Northern Vermont University Professor of History Alexandre Strokanov presented virtually at two prestigious international conferences this fall, one held in Poland and the second in China.
The first — The Second World War in the Collective Memory and Politic of the Former Eastern Bloc Countries — held October 22-23 in Warsaw, Poland, was organized by the Institute of Political Studies, Polish Academy of Sciences, and The Centre for Polish-Russian Dialogue and Understanding.
Strokanov’s presentation — The New Face of the Museum: How the Victory Museum of the Great Patriotic War 1941-45 in Moscow has changed for the celebration of the 75th Anniversary of the Allies Victory — was part of the Narratives and Images of War in Public Space panel. During his lecture, he walked participants through an examination of how to pass the memories, experiences, and emotions of war generations to new generations.
“We have always had veterans to learn from,” Strokanov said, but there aren’t many WWII veterans still living today. This requires museums, always key to the transfer of knowledge, to play an even greater role now, he said.
Which raises the issue of how to attract a digitalized generation to museums, yet incorporate technology in a way that makes it accessible to all, he said. Strokanov’s discussion of the Victory Museum in Moscow, which opened several new expositions Summer 2020, explored the interactive nature of the experience at this museum and how the approach addressed the dual issue of accessibility and digital appeal. For instance, the displays encourage, rather than discourage, touch, and the museum guides move beyond the usual role of directing patrons through the space to take on the roles of characters from the time period to bring the past literally to life, he said.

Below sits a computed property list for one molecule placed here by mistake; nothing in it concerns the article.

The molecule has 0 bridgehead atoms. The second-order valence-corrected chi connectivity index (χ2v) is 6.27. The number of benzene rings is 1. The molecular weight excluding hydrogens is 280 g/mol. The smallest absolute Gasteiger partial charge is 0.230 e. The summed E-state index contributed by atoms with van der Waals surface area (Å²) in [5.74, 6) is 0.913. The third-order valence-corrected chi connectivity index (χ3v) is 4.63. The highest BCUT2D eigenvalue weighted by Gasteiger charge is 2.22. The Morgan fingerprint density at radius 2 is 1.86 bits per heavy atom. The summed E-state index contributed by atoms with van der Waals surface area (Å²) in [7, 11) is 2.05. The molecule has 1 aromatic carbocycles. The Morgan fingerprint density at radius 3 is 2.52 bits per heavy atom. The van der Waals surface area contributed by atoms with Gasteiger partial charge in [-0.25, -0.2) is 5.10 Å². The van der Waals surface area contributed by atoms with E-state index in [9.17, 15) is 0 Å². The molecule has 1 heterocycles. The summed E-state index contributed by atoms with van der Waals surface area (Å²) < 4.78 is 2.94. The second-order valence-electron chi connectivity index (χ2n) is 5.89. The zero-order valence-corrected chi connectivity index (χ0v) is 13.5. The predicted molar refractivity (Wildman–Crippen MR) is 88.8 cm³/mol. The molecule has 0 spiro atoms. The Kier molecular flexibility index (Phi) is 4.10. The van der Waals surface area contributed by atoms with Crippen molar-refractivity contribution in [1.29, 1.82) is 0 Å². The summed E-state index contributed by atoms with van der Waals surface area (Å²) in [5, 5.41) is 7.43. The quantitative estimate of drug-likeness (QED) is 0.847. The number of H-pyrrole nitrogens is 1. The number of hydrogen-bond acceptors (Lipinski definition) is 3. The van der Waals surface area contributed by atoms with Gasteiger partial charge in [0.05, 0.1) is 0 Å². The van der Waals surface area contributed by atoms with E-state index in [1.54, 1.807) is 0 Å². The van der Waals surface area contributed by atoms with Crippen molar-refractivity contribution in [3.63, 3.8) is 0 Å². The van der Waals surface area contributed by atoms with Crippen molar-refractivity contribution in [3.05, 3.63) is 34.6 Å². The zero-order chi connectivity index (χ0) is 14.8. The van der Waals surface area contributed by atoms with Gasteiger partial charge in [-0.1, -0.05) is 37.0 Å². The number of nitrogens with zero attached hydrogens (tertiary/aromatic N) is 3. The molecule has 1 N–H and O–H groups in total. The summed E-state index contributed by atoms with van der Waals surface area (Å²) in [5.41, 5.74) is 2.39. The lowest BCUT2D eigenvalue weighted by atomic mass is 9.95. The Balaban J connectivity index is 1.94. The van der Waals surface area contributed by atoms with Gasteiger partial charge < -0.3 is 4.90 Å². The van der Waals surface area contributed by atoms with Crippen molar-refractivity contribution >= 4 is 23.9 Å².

Strokanov’s presentation will be published in the Journal of the Polish Institute of Political Studies, Polish Academy of Sciences.
Alexandre Strokanov also took part in the conference commemorating the 130th Anniversary of the Nobel Prize Winner in Literature Boris Pasternak. Held by the Institute of Foreign Languages at Zhejiang University in China November 6-9, Strokanov delivered a virtual keynote address titled: “Pasternak's city of Yuryatin: where is it and why is it such?”
As Strokanov shares, “This imaginary city first appeared in Pasternak's unfinished novel ‘Notes of Patrick,’ but became the center of the activity of his heroes in the novel Doctor Zhivago.” In his keynote, Strokanov analyzed the possible prototypes for such a city among existing real cities in Russia and came up with his own interpretation of the origins of the name for Pasternak's city. He went on to explain why Pasternak named it Yuryatin, based on the results of his multiyear research.
An article based on his keynote presentation will be published in the international journal Russian Literature and Art.
Strokanov also presented in the conference section, "Memory about Boris Pasternak: Museums and monuments to the poet and writer in Russia and abroad,” in which he discussed how the memory of Pasternak is preserved through the museums devoted to Boris Pasternak in Moscow, Chistopol, and Vsevolodo-Vilva, as well as recently erected monuments.